*int[3] array; This would then avoid this problem: int* int_p1, int_p2; where I might think int_p2 has type int* but actually has type int.

I like that syntax. That way, everything on one variable declaration line has exactly the same type, and it's even lexically clearer: "make a pointer to and array of three ints and call it array" Chris -- Chris Friesen | MailStop: 043/33/F10 Nortel Networks | work: (613) 765-0557 3500 Carling Avenue | fax: (613) 765-2986 Nepean, ON K2H 8E9 Canada | email: cfriesen nortelnetworks.com
Aug 17 2001
parent reply "Sean L. Palmer" <spalmer iname.com> writes:
I disagree... the typespec should be able to be read either left to right or
right to left, but no mixing, please.

Either

*[3]int array;   // left to right.. pointer to array of 3 ints

or

int[3]* array;   // right to left... pointer to array of 3 ints

I prefer right-to-left, as it seems more natural to a C programmer, which is
the group of people D will appeal to.  Pascal did left to right, but it was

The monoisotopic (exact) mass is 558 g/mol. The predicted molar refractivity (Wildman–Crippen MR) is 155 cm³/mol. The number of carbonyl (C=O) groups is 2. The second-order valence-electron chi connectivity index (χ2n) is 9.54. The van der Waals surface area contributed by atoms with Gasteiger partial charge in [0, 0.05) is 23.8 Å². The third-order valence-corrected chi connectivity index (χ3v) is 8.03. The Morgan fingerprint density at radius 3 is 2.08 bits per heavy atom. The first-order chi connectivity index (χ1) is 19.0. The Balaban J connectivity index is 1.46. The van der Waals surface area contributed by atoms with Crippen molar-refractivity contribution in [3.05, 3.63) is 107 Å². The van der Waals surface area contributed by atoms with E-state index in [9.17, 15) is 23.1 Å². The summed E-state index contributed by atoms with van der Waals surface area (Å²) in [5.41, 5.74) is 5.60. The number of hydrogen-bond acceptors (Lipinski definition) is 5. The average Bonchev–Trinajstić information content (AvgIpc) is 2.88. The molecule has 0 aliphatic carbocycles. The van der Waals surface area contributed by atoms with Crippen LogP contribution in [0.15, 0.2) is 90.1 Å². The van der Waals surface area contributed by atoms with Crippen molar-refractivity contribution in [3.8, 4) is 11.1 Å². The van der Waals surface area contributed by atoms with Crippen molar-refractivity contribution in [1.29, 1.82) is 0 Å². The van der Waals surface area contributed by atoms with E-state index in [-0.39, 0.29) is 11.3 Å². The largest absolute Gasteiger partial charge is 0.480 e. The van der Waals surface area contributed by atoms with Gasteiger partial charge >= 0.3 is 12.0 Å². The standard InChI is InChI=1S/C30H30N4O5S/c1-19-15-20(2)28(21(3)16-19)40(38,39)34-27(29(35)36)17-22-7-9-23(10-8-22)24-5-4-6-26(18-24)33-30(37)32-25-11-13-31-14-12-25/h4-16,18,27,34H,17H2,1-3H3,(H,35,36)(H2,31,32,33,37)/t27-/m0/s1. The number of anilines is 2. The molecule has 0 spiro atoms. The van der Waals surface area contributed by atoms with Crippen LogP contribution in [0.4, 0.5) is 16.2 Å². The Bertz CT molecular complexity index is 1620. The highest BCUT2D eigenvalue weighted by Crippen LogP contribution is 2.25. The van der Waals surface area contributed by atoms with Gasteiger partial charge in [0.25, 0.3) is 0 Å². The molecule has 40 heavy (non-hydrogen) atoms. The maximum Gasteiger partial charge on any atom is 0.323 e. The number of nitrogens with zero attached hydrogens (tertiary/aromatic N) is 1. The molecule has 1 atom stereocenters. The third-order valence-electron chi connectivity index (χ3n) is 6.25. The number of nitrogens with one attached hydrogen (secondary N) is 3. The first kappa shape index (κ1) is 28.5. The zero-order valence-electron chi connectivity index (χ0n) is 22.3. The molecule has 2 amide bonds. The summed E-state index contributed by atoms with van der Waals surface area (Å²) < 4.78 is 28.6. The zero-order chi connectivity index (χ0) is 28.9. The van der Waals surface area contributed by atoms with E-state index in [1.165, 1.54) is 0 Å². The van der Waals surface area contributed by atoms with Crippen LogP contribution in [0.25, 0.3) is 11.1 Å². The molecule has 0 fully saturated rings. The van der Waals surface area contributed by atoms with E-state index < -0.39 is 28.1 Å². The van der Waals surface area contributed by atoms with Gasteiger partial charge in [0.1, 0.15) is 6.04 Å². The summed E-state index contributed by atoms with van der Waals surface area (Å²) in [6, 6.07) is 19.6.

much wordier.  Also right-to-left allows multidimensional arrays to work in
a way more people understand.

I don't see how you can consider this:

*int[3] array;  // mixed... make a pointer to an array of 3 ints

to be "lexically clearer".  Once you start considering pointers to functions
that return pointers to arrays, or other complicated typespecs, readability
becomes an important factor to consider.  Mixing the order also makes the
parser more complicated.

BTW I'm 100% against allowing the declaration of multiple different types of
variables in one declaration.  If you want an int and an int*, do it on two
separate lines:

int myint;
int* myintptr;

or on one line:

int myint;  int* myintptr;

Sean

"Chris Friesen" <cfriesen nortelnetworks.com> wrote in message
news:3B7D19AC.C864270 nortelnetworks.com...
 Ben Cohen wrote:
 In article <9lieuo$s7r$1 digitaldaemon.com>, "Jeffrey Drake"
 <jpt.d home.com> wrote:

 I don't like the int[3] *array; thing. I think it is backwards.